Starting Sept. 1, 2018, NCUA allowed federal credit unions to submit its new narrative community charter application. The agency provided detailed guidance in its Letter to Federal Credit Unions 18 FCU 02.
The NCUA Board amended Appendix B to Part 701 of its Chartering and Field of Membership Manual to allow for these narrative applications in addition to the previously permitted presumptive community-based charters based on single political jurisdictions or core-based statistical areas.
“Keep in mind the narrative approach is an additional option that is available to establish a well-defined local community,” Susan Ryan, consumer access analyst in the Office of Credit Union Resources and Expansion (CURE) of the NCUA, explained recently on an agency webcast. “Credit unions will still have the option to define their proposed community using presumptive criteria.”
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The narrative option is exactly as it sounds; federal credit unions must use sufficient supporting documentation to establish well-defined local communities. Additionally, the federal credit union must also demonstrate its ability to serve the requested community and its intent to serve the entire community. If the requested area in the narrative application exceeds 2.5 million, public hearings will be held before the NCUA makes a determination of its permissibility.
Richard Mumm, CURE consumer access program officer at the NCUA, explain that whether the application is for a conversion or and community charter expansion, it must still demonstrate the ability to serve. The NCUA will review the federal credit union’s business plan, as well as its marketing plan and calendar, plus its two-year financial plan projections.
Mumm added that third-party evidence of a local community is the most persuasive type of information in these applications, including census bureau data, information from state and local government agencies, business trade organizations, university studies, and the like. Evidence by inference, meaning conclusions based on available information that does not directly draw the exact conclusion, can be persuasive, but it depends upon what the information is. Finally, Mumm warned, anecdotal evidence based on observations is the least persuasive to the agency in approving the application package.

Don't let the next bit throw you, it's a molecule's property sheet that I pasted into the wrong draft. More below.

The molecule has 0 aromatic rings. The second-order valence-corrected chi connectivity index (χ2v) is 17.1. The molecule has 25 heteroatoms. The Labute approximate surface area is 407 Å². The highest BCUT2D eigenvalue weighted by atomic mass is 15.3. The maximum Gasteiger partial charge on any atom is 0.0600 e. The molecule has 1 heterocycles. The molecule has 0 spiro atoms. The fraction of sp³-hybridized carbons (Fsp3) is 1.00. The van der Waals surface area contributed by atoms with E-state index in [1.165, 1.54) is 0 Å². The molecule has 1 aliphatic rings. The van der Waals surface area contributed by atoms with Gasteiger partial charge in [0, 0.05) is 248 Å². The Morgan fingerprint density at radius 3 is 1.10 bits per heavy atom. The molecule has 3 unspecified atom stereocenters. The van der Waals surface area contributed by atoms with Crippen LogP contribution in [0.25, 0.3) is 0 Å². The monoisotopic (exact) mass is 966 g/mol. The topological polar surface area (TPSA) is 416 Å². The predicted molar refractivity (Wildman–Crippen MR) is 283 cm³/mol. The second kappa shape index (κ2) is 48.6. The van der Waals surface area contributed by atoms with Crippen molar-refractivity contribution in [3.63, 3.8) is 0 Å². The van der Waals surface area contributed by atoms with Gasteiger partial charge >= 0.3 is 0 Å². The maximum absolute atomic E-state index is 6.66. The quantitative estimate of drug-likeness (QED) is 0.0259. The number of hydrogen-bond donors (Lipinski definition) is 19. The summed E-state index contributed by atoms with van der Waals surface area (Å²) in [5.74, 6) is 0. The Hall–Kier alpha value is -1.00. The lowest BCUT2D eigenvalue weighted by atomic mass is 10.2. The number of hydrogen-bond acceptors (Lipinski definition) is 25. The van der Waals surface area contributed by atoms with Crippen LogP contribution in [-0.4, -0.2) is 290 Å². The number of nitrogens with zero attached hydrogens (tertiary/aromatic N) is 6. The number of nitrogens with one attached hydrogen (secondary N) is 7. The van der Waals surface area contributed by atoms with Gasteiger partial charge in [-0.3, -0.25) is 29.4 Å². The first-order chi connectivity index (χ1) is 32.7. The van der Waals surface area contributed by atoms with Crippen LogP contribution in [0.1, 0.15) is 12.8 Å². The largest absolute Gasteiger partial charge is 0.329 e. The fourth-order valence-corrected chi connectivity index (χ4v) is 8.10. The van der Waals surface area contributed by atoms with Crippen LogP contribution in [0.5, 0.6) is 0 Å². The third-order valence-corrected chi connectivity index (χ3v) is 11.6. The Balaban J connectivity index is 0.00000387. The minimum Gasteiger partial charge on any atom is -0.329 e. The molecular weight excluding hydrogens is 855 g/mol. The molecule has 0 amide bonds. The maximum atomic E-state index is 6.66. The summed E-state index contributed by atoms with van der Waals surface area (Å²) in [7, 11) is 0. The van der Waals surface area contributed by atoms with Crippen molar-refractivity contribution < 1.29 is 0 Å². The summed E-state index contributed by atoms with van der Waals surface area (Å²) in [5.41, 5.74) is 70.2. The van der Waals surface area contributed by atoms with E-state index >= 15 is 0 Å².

What this means for federal credit unions is they must show very specifically how the areas residents interact or share common interests.
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Narrative applications are reviewed based upon the totality of the circumstances but should review certain criteria. The most important criterium is demonstrating the existence of a central economic hub, according to NCUA CURE Director of Consumer Access Robert Leonard. “Central economic hub is one of the most important of all the criteria, because once there is a central economic hub, a lot of the other factors begin to fall into place,” he said. A prime example of demonstrating a central economic hub would be if 25% or more of the workers go to one of the counties for their job. Leonard explained that between 15% and 25% of commuters visiting a particular hub for work could be persuasive in demonstrating local community, but anything below 15% would not be persuasive to the agency.
Other supporting criteria should include, as appropriate:
- Quasi-Governmental Agencies
- Governmental Designations
- Shared Public Services/Facilities
- Hospitals and Major Medical Facilities
- Colleges and Universities
- Mutual Aid Agreements
- Organizations and Clubs
- Community Newspaper
- Entertainment and Sporting Events
- Local Television and Radio Stations
- And Other Supportive Criteria
The NCUA reminded applicants, it has a responsibility to consider both the evidence that supports the area is a well-defined local community and the evidence that does not support the area is a well-defined local community. The NCUA can only base its final decision on the documented evidence it receives with the application.
If the application exceeds 2.5 million residents, the agency must hold a public hearing, either at the agency’s headquarters or in the local community. Any Interested parties can provide written comments to CUREMail@ncua.gov – need to be submitted seven days before date of public hearing. Any interested party can request to present at public hearing, which should be submitted to the same email address. The hearing may include up to eight 30-minute presentations, including the applicant, the first six interested parties to notify NCUA and another interested party selected by the NCUA that may not be among the first six requests. The NCUA will post the hearing date 30 days prior in the Federal Register.